Book Review: Inspiration and Process in Architecture - Bolles+Wilson

Inspiration and Process in Architecture - Bolles+Wilson
Moleskine, 2011
Hardcover, 144 pages

Like many architects, I have a lot of Moleskine sketchbooks. I can't remember when I purchased the first one, but since then I've received a number of them as gifts, and purchased planners, ruled notebooks, city notebooks, and other variations on their basic theme of quality paper, sturdy binding, and simple cover. Recently the Italian company added a number of other products, including books, to their now expansive catalog. A number of the books focus on how architects draw. Four of them fall under the "Inspiration and Process in Architecture" rubric: Giancarlo De Carlo, Zaha Hadid, Alberto Kalach, and this one on Bolles+Wilson.

While the title refers to the name of the German office, just about all of the sketches and other drawings that fill the pages of the book are by Peter Wilson. In an interview that starts the book Wilson attests that he has 30 "much loved and somewhat battered" sketchbooks (not necessarily Moleskine), adding up to 2,700 pages of sketches. Therefore this book is just "the tip of the iceberg," as Wilson further states. Regardless the book does an excellent job of showing how an architect draws, not just to design a particular project, but to document thoughts and record travels and research. The book is structured into four sections in response to the varied ways and reasons Wilson draws: Architectural Notes and Sketchbook Recordings, Notebook Readings, Place, Projects. Wilson's style of drawing ties it all together, as does his use of watercolor, which adds color in many cases but sometimes just shade or density to a part of a drawing.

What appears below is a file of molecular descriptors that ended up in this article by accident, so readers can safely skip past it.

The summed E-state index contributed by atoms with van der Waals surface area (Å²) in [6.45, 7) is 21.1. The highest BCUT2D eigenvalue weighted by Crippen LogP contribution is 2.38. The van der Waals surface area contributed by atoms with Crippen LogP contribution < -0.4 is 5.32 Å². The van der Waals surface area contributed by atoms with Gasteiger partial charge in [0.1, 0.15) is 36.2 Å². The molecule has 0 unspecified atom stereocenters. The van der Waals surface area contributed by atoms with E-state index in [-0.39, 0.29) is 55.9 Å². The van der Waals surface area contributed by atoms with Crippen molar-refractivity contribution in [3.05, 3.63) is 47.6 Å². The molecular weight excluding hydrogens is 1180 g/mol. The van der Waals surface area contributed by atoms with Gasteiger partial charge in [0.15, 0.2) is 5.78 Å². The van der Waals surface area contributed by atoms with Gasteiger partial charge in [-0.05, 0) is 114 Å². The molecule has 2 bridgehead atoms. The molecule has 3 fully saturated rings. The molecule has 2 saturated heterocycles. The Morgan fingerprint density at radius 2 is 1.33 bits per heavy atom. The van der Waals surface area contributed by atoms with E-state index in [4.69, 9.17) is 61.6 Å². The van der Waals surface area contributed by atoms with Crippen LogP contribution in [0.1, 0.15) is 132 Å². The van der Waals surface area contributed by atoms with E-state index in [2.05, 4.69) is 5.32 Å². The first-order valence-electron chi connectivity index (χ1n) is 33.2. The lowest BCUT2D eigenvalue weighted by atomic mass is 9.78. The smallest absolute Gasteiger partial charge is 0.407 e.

Elsewhere in the interview Wilson admits that his drawings are quite small. His synopsis of Christian Norberg-Schulz's Genius Loci includes 180 small watercolor sketches -- on one page! This sort of notation is a way of distilling and remembering -- the act of drawing makes the images and argument stronger by making them personal. Often it's not enough to read a text or look at a picture; writing notes and/or sketching drawings by hand puts parts of the brain to work that otherwise wouldn't be used. This is the sort of thing that neuroscientists have documented, and theoreticians like Juhani Pallasmaa have used to argue for hand drawing. Of course drawing by hand is threatened with extinction by the use of computers; but what isn't these days? This book makes a good argument for keeping the technique alive in its accumulation of a myriad sketches on wonderful Moleskine paper. Every architect that buys it should aim to fill up 30 of their own sketchbooks.